Slack is a great app that you can download for free on any device. Once added to the SD NextGen workspace, you will have access to multiple conversation channels. Each channel represents a team or project (Camp, conference, kid's conference, etc). Some of the channels are open to anyone, while other channels are locked as invite only. When you participate on a SD NextGen team, you will be added to these channels to help us work together in one place across the distance. We are developing and growing our teams to be more efficient with our personnel and to get everyone into their sweet spot. We are also expanding our teams to include non-youth/kids pastors who can help us make SD NextGen better. If you are not on Slack, you can sign up and join our workspace today so you're ready to join a team when you are a part of one. To Join: https://join.slack.com/t/sdnextgen/shared_invite/zt-ejogj83p-SAPGNLqBbruQB3ZAY1zvRA


Planning Center Online:
Audience: Anyone
Communication Type: Two-Way
Purpose: Event Registration & Giving (additional tools used by our office or certain SD NextGen teams)
As many churches do, we utilize Planning Center Online to host registration for all our events. We also use this for online giving and text-to-give. Most times you will access this from a link we have shared. Optional: PCO has an app called "Church Center". If you log into it, you have quick access to event registration and giving.


NextGen Drive:
Audience: Key Leader
Communication Type: One-Way
Purpose: Resourcing
This is a cloud drive (hosted on Dropbox) that contains resources of all kinds: church docs for events, promo materials, media from past events, STL & BGMC projects, fundraisers, and graphics, etc. There is so much on here and I am trying to add value to this drive each week. Keep this drive saved as a bookmark so you can check back often.


I hope this helps you better understand how we communicate here at SD NextGen. Some of these tools require that you stay engaged with them, while others are simply available to you. Thank you for your consistency in staying connected as a leader in SD NextGen. I believe you will be able to lead better because of it, and that WE will each be better because of your engagement with us.


BONUS Communication Tools: 
SDAG Page
Audience: Anyone
Communication Type: Social
Purpose: Audience engagement around event & cause promotion
If you don't already follow our District page on Facebook, you'll want to. This is a great way to identify with our district and to celebrate, promote, and contribute towards our greater District family.


SDAG Ministers Facebook Group:
Audience: All SDAG credential holders & church staff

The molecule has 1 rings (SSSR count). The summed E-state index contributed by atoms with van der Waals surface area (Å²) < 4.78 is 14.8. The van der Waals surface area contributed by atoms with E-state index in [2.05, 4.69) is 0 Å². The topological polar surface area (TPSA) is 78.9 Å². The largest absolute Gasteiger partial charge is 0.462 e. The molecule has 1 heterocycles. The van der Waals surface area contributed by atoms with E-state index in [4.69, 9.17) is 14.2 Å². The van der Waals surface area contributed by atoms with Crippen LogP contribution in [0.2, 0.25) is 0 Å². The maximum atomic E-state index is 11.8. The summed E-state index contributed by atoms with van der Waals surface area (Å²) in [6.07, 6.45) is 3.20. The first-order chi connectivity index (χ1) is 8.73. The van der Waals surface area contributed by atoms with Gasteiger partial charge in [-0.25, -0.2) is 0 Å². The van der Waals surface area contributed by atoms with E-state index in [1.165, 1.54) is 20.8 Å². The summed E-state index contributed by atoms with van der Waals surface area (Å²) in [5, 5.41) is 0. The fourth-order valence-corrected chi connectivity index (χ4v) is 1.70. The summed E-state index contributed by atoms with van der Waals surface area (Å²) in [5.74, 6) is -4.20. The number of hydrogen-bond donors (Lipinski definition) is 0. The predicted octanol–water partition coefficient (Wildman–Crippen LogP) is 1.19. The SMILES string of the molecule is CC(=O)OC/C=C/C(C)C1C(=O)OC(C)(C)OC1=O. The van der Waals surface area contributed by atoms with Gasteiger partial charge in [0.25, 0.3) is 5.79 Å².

Communication Type: create community through discussions on ministry and life
This is a newly created group to help our district to communicate and resource each other. Pastor Steve, our District Superintendent, utilizes this group to engage with you and get feedback from you. Make sure you are an active part of this group.

SHEEP BITE

May 26, 2020


Pastor Ben Snyder

Assistant dyd, youth pastor Aberdeen First Assembly, onecause youth

When I had just started in ministry my lead pastor would call me in his office just to talk. In these conversations, he passed down some truths he learned in ministry over the years. Nine years later and we still have these meetings. These talks usually begin with, “One day when you’re a lead pastor…” These have been so valuable because not only did I receive some timely wisdom but it communicated that he believed in me.


It was in one of these meetings in my first year where I learned something I will never forget. Pastor talked to me about a disease that has knocked several great pastors out of their churches and even some out of ministry. The disease he was referring to was infection from sheep bite.


So, what is sheep bite? Sheep bite happens when the people you invest in, the ones you are called to lead decide to take a bite out of their leader. When you get into ministry you expect the wolves to bite you, not the sheep. You expect those who oppose you to attack. But when the people you invest in turn on you . . . that hurts. The student you have been praying for and spending extra time with decides to leave your youth group. The parent you are ministering to comes into your office and tells you that you don’t know what you’re doing and you’re not cut out for ministry. The volunteer you are discipling and sacrificed family time for gossips about you. That’s sheep bite, those are bites that leave marks.